When the cause of that fear response is aesthetic, however, the brain shifts direction. After the initial shock, cognitive systems start reassessing the level of threat — and rapidly decide no action is needed. The release from potential threat causes a soothing dose of dopamine to wash over the brain. “The feeling of the enjoyment,” Sachs says, “is that feeling of the reappraisal response.”

After hearing a piece of music several times, the initial surprise response is sometimes replaced with an anticipatory shock and the expectation that pleasure will follow immediately after. “Some pieces of music will always give a person chills, no matter how many times they hear it,” says Sachs. If you find the right piece, you can have a reliable source of frisson at your fingertips. Which is why more than 170,000 people have posted potential frisson triggers to the frisson Reddit group. “It’s pleasure-seeking,” says Sachs.

The fact that frisson is also tied to emotion, personality and imagination make it an even more highly charged, individual and elusive experience. “People will often bring in a piece of music (that causes frisson) and have a story about it,” says Sachs. “A lot of times it’s ‘This was playing at my friend’s funeral.’ But if you were playing Smash Mouth at the funeral, I don’t think you’d have the same reaction to that music. It probably wouldn’t cause chills. Emotion plays a big part, but the most universal triggers are a piece of music with the right sounds that is also attached to emotion.”

That explains highly touted frisson triggers such as Lady Gaga’s 2016 Super Bowl national anthem performance, which has been the darling of the frisson Reddit group.

Sachs’ research showed that the neural track between the auditory and pleasure centers of the brain was more robust in people who experience frisson versus people who do not, meaning that, if you are someone who gets the chills, the physical structure of your brain might enable that sensation. It also might help explain why music figures so prominently in discussions of frisson.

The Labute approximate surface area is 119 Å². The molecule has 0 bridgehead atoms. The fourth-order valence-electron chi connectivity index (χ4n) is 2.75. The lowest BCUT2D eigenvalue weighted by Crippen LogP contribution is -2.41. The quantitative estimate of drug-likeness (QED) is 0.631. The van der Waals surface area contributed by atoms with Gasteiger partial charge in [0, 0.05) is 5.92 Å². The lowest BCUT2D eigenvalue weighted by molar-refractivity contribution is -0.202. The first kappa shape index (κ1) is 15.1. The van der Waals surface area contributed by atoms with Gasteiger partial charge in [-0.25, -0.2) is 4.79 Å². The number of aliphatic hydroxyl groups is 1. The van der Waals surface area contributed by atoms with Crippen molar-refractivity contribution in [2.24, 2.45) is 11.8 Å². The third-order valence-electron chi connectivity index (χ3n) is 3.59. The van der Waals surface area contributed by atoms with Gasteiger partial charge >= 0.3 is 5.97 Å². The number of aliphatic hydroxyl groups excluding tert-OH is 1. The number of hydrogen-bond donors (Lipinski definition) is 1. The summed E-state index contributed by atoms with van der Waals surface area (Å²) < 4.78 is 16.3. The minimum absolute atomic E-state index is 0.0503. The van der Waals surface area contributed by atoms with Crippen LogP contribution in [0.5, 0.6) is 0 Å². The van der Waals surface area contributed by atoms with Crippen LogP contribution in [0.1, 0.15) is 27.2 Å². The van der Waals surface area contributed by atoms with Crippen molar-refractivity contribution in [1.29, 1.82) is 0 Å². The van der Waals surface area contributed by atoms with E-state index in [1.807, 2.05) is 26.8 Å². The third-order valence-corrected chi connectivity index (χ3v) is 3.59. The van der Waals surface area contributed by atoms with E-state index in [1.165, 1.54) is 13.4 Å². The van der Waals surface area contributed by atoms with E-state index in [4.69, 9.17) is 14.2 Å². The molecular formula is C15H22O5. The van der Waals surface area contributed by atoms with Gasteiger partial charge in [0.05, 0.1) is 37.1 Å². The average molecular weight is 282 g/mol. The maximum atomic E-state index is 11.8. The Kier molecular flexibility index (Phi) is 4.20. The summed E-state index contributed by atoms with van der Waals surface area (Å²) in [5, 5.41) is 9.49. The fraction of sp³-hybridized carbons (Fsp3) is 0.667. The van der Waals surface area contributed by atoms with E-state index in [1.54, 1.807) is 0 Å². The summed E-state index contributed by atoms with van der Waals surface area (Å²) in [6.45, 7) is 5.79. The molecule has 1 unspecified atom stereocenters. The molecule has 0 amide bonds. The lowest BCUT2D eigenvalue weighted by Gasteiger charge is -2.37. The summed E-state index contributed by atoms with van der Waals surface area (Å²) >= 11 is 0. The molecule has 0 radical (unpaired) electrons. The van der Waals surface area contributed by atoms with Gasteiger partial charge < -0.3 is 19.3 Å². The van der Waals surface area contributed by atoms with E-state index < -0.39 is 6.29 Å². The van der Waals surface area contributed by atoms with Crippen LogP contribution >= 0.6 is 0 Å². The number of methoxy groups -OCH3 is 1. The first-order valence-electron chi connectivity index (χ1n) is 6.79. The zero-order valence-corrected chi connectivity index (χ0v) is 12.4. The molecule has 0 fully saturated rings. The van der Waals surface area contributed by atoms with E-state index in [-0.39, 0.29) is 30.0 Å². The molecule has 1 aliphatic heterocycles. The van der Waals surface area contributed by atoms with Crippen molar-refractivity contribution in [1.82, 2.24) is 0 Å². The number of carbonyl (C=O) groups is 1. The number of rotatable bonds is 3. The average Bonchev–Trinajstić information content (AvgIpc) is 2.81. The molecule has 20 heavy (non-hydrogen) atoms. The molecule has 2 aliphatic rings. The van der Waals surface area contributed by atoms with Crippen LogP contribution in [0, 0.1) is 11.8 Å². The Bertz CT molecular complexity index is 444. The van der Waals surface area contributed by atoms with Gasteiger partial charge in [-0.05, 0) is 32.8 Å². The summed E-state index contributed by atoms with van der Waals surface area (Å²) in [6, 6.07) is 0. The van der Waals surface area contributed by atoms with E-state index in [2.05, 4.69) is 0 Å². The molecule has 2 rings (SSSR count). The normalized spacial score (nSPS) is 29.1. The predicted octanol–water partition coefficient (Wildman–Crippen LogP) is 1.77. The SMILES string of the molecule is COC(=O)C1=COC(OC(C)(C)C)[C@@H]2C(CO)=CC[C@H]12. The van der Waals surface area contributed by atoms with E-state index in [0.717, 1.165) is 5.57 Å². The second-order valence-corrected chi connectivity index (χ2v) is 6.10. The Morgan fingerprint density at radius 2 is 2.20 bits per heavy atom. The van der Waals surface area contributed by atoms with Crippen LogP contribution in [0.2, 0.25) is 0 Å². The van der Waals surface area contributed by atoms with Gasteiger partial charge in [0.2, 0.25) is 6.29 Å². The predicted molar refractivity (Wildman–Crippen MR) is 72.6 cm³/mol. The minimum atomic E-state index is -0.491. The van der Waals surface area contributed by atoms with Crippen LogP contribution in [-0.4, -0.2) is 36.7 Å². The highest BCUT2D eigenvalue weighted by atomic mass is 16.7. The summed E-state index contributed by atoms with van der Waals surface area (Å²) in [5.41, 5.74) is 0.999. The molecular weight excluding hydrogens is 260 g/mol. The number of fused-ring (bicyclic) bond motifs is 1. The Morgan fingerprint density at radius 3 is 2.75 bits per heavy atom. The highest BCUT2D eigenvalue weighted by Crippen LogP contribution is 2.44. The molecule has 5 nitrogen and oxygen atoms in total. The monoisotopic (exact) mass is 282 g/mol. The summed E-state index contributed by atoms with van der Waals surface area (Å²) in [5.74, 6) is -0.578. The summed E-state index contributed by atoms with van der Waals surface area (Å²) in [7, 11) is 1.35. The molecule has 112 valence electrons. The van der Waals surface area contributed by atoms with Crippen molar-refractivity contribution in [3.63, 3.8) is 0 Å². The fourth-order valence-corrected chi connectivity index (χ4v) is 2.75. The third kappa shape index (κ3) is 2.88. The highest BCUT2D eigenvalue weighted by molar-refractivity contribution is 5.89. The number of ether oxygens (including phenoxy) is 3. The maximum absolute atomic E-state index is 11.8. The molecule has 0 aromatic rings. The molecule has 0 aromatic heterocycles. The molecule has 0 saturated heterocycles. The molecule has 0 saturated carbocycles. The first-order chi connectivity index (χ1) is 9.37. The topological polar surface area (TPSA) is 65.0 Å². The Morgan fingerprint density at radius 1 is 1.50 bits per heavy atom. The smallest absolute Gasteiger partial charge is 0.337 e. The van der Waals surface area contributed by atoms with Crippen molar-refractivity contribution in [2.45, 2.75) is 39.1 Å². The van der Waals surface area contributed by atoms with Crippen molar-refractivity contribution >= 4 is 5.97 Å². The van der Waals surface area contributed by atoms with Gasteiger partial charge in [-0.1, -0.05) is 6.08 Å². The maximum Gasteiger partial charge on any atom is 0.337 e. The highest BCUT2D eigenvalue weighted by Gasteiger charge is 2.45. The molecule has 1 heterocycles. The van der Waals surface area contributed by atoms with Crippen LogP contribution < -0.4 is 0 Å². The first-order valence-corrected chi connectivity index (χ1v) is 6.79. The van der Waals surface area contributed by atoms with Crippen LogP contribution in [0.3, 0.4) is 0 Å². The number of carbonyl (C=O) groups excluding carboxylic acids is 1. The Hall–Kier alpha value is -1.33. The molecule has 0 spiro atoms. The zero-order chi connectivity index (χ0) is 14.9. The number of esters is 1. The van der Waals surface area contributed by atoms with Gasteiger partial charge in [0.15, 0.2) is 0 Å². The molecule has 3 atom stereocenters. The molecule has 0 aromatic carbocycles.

Tribune film critic Michael Phillips says that his chill-inducing movie moments, like an uneasy embrace in Alfred Hitchcock’s “Vertigo,” are usually triggered by the addition of music to the visual experience of film — in this case a gracefully menacing score by famed composer Bernard Herrmann.

Frisson has also been shown to be a marker for the personality trait known as openness to experience: If you get the chills from music, you are likely to have a higher level of the trait, which connotes enjoyment of new experiences but is also tied to things like imagination and creativity.

Imagination explains sentimental chills when hearing things like “Isn’t She Lovely” — it’s not so much the music, but imagining Stevie Wonder’s intense joy at the birth of his daughter that gets the frisson going.

The openness personality trait has gotten a lot of attention lately, as a trait more likely to be found among people who identify as liberals than those who identify as conservative. It’s also been shown to decrease with age, meaning that research subjects score higher in openness in their teens and 20s.

Could this suggest that liberals, or teenagers, have more frisson? Maybe, though research hasn’t revealed the answer. I did notice, however, that the most universal trigger offered up while reporting this story came from my nearly 17-year-old daughter, who suggested a version of Eriks Esenvalds’ “Only in Sleep” sung by the Trinity College Choir with a transcendently beautiful soloist. It got nearly everyone’s hair standing up on end.

Her 12-year-old brother and I played it, and stared at each other in shock. “It’s almost painful,” he said.

We’ve saved it in our Favorites — that’s one piece of frisson we won’t have to wait until Halloween for.

cdampier@chicagotribune.com